Roundup: Terror in Nairobi

A terror attack on a shopping mall in Nairobi, Kenya killed two Canadians, including one of our diplomatic staff who was off-duty and shopping at the time. This is the first time in seven years one of our diplomats has been killed abroad. Word is the government will be closing the embassy in Nairobi for the time being because of security concerns, which is going to be a major problem in the region because that embassy is sitting on a lot of visa applications and refugee paperwork (that is already backed up by something like five years), and with few other resources in the area, backlogs could get considerably worse.

NDP foreign affairs critic Paul Dewar says that Canada should ban Russian legislators who support the anti-gay laws there from entering Canada – which is pretty much all of them, but the amount of resources it would take to do that kind of background checking would be quite a lot. Thomas Mulcair shrugged off questions about the logistics of such a proposal when asked, which is indicative of just how seriously they’ve thought through such a proposal.

Stephen Harper said that federal money is going to help expand Toronto’s subway system (despite the whole subway/light rail controversy), but he won’t say how much they’re getting.

The shortlist of candidates for the next Supreme Court justice has been sitting on Harper’s desk for weeks, but his office says they’ll have the decision made before the Court begins its fall sitting on October 9th. Because of prorogation, the new appointee will face an ad hoc committee of MPs to be interviewed, so expect that in the next two weeks.

It sounds like Nexen has been urging CN Rail to start transporting bitumen to Prince Rupert, BC, by rail, in quantities that would match the proposed Northern Gateway pipeline, which isn’t surprising considering that the product will find its way to market one way or another.

Paul Wells previews the upcoming speech from the Throne, and looks at all of the unmet goals from previous Speeches.

Aaron Wherry looks at the changes in the PMO over the summer, and some of the key Harper loyalists in their new positions.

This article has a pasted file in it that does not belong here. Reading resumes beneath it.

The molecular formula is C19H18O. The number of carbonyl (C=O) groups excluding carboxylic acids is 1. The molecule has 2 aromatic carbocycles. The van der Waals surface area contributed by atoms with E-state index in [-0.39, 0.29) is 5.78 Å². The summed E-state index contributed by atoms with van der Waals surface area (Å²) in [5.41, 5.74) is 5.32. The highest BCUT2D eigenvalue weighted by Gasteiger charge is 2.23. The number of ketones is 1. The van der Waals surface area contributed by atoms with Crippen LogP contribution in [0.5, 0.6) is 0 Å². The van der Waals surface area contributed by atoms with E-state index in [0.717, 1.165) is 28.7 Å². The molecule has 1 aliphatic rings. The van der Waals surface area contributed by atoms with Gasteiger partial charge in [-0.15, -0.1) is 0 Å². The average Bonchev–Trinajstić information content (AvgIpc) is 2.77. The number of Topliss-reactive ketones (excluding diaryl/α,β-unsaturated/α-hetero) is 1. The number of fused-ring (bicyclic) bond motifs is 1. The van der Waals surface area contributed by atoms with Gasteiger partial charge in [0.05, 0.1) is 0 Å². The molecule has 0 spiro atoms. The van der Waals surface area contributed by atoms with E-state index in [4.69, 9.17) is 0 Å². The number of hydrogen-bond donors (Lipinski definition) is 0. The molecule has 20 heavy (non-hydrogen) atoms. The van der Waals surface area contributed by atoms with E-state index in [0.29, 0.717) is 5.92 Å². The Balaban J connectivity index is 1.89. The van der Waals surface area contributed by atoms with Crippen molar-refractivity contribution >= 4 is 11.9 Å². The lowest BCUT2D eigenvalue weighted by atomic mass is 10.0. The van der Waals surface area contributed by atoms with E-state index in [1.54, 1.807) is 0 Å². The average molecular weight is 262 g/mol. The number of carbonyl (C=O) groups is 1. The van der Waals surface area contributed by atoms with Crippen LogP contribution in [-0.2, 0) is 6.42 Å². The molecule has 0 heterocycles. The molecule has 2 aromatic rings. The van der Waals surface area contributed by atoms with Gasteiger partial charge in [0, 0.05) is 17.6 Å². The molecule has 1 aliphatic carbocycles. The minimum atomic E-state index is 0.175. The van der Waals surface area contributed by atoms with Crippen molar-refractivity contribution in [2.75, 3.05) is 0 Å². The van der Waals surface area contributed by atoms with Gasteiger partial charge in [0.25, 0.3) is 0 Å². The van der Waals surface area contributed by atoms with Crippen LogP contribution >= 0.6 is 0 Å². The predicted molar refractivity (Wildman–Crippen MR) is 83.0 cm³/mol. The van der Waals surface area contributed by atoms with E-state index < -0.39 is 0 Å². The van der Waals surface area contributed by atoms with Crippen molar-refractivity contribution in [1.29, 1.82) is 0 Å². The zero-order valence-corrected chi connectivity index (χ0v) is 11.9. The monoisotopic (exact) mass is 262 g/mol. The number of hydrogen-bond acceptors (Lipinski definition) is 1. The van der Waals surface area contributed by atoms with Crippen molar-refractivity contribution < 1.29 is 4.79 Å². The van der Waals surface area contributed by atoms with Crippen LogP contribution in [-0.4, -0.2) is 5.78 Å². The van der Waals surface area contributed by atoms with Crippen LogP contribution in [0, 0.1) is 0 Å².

On the television machine yesterday, retired General Andrew Leslie went on the offensive against the Harper government for their treatment of veterans and the way in which they are completely botching budget reductions in the military.

Omar Khadr is due to be in an Edmonton court room today – his first public appearance in 11 years. His lawyers are arguing that he be given a youth sentence, given his age at the time of his alleged misdeeds, and the fact that there is no evidence to warrant his being kept in maximum security.

Pundit’s Guide takes a closer look at the dynamics in Brandon-Souris, where long-time Conservatives in the area are advocating their membership to hold their noses and vote Liberal after the alleged shenanigans with the Conservative nomination, while also looking at the Liberal nomination, where one of the candidates dropped out for family reasons, leaving it uncontested.

Justin Trudeau is off to Halifax to campaign with the provincial Liberals there.

James Bowden gives yet another well researched rebuke of the government’s position on the royal succession bill, but in the end concludes that since this government refuses to listen to reason, it’s a good thing that we have three generations to get it right.

Michael Ignatieff’s new book is about his personal lessons from life in politics, and while it sounds like there isn’t a lot of airing of backroom grievances, there is a frank discussion about the end of his friendship with Bob Rae, which is sad to hear about.

And Scott Feschuk takes the headline of Mexico being “really mad” at Canada, and runs with the theme of international diplomacy as Mean Girls. Priceless.